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Choose your 0% APR card: we give you the best options!

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Learn how to find the best cards with 0% APR periods and save money like never before!


Select a 0% APR card based on your preferences

$200 intro offer
No APR for 21 months
Zero APR for 15 months (+$200)
Easy approval ZERO APR card
1.5% cash back on all purchases

Why should you choose a 0% APR card? This alternative can help you save money on interest payments and get ahead on your debt.

APR

What is APR in credit cards: understand it

Are you interested in learning more about the APR (annual percentage rate), its benefits and risks, as well as how to avoid it? Take a closer look at what it means.

In this post, we’ll break down the basics of APR, tell you how it works, and help you select a 0% APR card that is good for you. Stay tuned!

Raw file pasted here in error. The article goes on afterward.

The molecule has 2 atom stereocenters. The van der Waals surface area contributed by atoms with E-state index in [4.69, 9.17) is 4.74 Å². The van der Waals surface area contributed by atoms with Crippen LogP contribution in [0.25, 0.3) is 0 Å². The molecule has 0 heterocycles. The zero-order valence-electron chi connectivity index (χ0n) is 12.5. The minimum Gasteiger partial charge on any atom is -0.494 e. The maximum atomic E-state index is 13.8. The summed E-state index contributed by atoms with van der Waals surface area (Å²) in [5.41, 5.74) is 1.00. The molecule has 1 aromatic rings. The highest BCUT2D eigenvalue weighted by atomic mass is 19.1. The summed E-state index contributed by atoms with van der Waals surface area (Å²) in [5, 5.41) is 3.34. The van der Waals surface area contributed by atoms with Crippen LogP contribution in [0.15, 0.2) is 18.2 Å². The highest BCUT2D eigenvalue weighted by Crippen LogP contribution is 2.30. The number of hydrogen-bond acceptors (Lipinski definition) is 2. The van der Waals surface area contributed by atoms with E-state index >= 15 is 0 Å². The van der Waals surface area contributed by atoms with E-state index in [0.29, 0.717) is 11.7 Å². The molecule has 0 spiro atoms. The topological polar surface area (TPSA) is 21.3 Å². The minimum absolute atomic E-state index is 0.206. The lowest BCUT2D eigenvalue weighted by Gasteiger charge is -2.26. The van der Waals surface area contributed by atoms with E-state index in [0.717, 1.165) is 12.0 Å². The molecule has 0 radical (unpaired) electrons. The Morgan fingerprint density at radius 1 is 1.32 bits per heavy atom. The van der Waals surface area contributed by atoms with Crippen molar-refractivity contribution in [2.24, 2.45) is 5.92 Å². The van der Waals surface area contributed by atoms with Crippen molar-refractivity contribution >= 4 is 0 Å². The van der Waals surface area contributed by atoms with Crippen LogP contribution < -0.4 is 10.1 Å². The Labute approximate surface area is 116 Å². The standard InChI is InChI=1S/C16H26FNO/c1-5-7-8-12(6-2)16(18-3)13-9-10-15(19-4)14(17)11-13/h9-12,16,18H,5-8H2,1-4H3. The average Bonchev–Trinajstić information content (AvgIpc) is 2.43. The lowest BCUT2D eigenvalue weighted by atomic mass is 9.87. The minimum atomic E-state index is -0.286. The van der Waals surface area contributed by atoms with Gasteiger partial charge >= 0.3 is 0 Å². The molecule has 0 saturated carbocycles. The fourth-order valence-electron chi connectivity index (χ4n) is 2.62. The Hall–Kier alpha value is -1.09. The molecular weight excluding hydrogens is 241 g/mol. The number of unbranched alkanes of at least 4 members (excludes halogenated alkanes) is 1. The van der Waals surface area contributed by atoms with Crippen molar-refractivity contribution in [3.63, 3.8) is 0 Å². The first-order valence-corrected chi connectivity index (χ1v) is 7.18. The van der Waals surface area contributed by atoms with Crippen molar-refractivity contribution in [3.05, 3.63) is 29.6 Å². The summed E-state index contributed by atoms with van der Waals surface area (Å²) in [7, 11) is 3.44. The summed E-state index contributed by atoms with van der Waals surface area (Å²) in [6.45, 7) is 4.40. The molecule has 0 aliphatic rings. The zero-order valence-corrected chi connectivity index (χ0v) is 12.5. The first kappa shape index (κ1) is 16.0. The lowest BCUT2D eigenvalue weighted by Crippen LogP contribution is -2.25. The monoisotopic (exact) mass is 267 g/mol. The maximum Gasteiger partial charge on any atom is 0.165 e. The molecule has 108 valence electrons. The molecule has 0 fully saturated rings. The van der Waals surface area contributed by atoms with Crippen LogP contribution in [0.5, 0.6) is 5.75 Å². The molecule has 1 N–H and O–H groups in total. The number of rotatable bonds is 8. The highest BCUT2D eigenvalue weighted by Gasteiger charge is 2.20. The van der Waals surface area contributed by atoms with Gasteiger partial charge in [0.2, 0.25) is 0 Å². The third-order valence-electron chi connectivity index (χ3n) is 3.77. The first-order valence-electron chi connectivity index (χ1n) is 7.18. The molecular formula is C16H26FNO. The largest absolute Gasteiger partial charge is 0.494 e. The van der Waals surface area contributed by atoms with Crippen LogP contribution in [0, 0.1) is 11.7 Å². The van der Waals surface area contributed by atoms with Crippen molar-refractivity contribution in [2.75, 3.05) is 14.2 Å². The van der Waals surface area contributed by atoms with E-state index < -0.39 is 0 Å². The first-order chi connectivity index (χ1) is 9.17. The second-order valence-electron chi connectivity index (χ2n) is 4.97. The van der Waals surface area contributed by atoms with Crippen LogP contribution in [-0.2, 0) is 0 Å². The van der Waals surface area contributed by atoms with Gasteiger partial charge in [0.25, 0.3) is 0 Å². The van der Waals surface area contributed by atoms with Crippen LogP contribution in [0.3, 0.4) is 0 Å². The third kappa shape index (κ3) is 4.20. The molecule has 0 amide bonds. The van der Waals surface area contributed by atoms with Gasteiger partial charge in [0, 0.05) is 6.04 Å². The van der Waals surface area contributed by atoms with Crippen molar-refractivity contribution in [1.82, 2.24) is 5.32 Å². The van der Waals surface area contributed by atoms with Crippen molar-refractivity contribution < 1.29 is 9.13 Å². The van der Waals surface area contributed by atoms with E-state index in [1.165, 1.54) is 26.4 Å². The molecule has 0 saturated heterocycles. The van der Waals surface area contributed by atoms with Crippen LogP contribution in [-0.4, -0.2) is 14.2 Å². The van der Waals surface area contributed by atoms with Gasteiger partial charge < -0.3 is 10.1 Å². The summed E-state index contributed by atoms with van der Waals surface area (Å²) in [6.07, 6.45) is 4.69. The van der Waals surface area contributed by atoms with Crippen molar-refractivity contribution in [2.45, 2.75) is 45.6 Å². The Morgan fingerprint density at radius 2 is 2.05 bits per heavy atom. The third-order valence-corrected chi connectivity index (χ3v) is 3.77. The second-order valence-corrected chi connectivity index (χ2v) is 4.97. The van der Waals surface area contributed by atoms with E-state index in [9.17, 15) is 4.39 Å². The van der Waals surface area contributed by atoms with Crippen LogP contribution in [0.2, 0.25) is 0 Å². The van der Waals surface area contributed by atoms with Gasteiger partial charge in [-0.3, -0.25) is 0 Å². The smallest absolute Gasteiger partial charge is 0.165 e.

What is APR?

APR stands for annual percentage rate. In terms of credit cards, it is the amount of interest you will pay on any balances you carry monthly, calculated as a yearly rate.

For example, if your APR is 15% and you have a balance of $100 at the end of the month, you will owe $15 in interest for that month.

There are two main types of APR: fixed and variable.

On the one hand, a fixed APR means that the interest rate on your credit card will not change, regardless of what happens in the market.

But, with a variable APR, the interest rate can go up or down depending on changes in the market.

So, if you carry a balance on your credit card, you’ll want to choose a card with a 0% APR so you don’t have to worry about your interest rate going up.

What is intro APR?

Intro APR is the 0% promotional interest rate you receive on credit card purchases, balance transfers, and cash advances for a certain period of time.

So, if you have a card with an intro APR of 14 months, you won’t be charged any interest during this time.

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How does a 0% APR card work?

A 0% APR credit card can keep you from wasting a lot of money on interest charges if you use it wisely.

Here’s how they work: most 0% APR cards offer an introductory rate for a set period of time, usually six to 21 months.